In this drab city 55 miles west of Vilnius, there are few heritage sites as mysterious and lovely looking as the Seventh Fort. This 18-acre red-brick bunker complex, which dates to 1882, features massive underground passages that connect its halls and chambers. Above ground, the hilltop fortress is carpeted with lush grass and flowers whose yellow blooms attract bees and songbirds along with families who come here to frolic in the brief Baltic summer. It’s also a popular venue for graduation parties and wedding receptions, complete with buffets and barbecues, as well as summer camps for children who enjoy the elaborate treasure hunts around the premises. Most of the visitors are unaware that they are playing, dining and celebrating at a former concentration camp. In 1941, thousands of Jews were imprisoned, starved and finally massacred by Lithuanian Nazi collaborators at the Seventh Fort in what was then the largest mass killing in the country’s history. The complex is believed to be the first concentration camp located on territory that Nazi Germany conquered following its eastward invasion. Even by the unfortunate commemorative standards in Eastern Europe — where many Jewish cemeteries and Holocaust sites have been damaged or neglected — the Seventh Fort is unusual for its erasure of the recent past. It was privatized in 2009 and is now owned by the Military Heritage Center — a nongovernmental association run by a 37-year-old Lithuanian informatics specialist, Vladimir Orlov — which charges admission fees of approximately $4 to some parts of the compound and organizes parties at the venue. Critics say this reality is a byproduct of the Lithuanian state’s alleged failures in confronting the country’s dark history during the genocide. “It just says a lot of bad things about my country,” said Ruta Vanagaite, a Lithuanian novelist who drew international attention to the site in a book she co-authored last year with Efraim Zuroff, the Israel director of the Simon Wiesenthal Center. The apparent amnesia surrounding the fort, she added, is also indicative of “the attitude to the people who were killed.” The remains of 5,000 murdered Jews are buried at the fort in mass graves that are marked by a few poles and rocks. Relatives sometimes light candles in memory of the dead.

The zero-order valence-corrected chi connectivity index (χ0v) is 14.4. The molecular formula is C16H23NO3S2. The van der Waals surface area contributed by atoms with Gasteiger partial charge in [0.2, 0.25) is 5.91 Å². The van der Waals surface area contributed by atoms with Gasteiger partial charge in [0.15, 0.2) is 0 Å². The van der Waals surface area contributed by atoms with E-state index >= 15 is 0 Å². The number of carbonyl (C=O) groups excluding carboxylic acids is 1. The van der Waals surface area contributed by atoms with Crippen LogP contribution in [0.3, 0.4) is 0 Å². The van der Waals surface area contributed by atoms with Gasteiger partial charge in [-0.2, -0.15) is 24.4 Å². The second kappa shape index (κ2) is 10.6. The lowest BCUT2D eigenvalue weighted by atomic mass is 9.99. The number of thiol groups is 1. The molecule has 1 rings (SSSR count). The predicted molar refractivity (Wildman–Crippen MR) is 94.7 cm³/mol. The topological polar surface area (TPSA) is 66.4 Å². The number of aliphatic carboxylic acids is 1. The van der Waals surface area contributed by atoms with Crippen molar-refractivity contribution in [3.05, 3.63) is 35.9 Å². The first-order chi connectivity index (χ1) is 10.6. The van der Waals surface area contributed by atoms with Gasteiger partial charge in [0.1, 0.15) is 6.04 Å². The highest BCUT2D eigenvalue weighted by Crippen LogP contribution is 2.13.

via stljewishlight: Lithuanian concentration camp is now a wedding venue